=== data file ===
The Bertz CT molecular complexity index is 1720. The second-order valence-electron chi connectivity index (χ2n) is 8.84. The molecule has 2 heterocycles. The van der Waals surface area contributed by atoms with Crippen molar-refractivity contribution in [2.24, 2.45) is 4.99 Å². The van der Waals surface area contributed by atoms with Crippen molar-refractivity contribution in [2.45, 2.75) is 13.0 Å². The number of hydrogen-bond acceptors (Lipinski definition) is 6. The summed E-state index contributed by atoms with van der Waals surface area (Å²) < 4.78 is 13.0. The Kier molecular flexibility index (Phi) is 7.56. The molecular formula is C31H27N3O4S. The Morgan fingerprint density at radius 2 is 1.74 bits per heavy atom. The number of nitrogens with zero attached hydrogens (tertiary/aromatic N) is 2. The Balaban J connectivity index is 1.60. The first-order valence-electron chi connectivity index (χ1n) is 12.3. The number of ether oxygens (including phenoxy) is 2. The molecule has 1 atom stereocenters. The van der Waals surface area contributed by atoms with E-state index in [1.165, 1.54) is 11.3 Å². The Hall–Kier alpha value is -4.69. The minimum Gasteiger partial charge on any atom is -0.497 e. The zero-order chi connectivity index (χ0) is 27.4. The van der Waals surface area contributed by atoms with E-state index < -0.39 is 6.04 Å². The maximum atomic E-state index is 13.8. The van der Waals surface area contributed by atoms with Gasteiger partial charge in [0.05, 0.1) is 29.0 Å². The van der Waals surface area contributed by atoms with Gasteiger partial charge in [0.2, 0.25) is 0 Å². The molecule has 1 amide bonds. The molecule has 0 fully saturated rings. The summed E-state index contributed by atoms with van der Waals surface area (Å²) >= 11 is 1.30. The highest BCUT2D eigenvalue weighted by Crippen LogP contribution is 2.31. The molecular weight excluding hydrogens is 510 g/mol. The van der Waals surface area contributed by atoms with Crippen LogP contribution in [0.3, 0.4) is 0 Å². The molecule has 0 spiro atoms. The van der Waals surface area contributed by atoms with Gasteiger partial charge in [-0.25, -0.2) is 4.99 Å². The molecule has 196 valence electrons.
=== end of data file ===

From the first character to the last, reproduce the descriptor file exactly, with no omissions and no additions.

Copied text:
The Bertz CT molecular complexity index is 1720. The second-order valence-electron chi connectivity index (χ2n) is 8.84. The molecule has 2 heterocycles. The van der Waals surface area contributed by atoms with Crippen molar-refractivity contribution in [2.24, 2.45) is 4.99 Å². The van der Waals surface area contributed by atoms with Crippen molar-refractivity contribution in [2.45, 2.75) is 13.0 Å². The number of hydrogen-bond acceptors (Lipinski definition) is 6. The summed E-state index contributed by atoms with van der Waals surface area (Å²) < 4.78 is 13.0. The Kier molecular flexibility index (Phi) is 7.56. The molecular formula is C31H27N3O4S. The Morgan fingerprint density at radius 2 is 1.74 bits per heavy atom. The number of nitrogens with zero attached hydrogens (tertiary/aromatic N) is 2. The Balaban J connectivity index is 1.60. The first-order valence-electron chi connectivity index (χ1n) is 12.3. The number of ether oxygens (including phenoxy) is 2. The molecule has 1 atom stereocenters. The van der Waals surface area contributed by atoms with E-state index in [1.165, 1.54) is 11.3 Å². The Hall–Kier alpha value is -4.69. The minimum Gasteiger partial charge on any atom is -0.497 e. The zero-order chi connectivity index (χ0) is 27.4. The van der Waals surface area contributed by atoms with E-state index < -0.39 is 6.04 Å². The maximum atomic E-state index is 13.8. The van der Waals surface area contributed by atoms with Gasteiger partial charge in [0.05, 0.1) is 29.0 Å². The van der Waals surface area contributed by atoms with Gasteiger partial charge in [0.2, 0.25) is 0 Å². The molecule has 1 amide bonds. The molecule has 0 fully saturated rings. The summed E-state index contributed by atoms with van der Waals surface area (Å²) >= 11 is 1.30. The highest BCUT2D eigenvalue weighted by Crippen LogP contribution is 2.31. The molecular weight excluding hydrogens is 510 g/mol. The van der Waals surface area contributed by atoms with Crippen LogP contribution in [0.3, 0.4) is 0 Å². The molecule has 0 spiro atoms. The van der Waals surface area contributed by atoms with Gasteiger partial charge in [-0.25, -0.2) is 4.99 Å². The molecule has 196 valence electrons.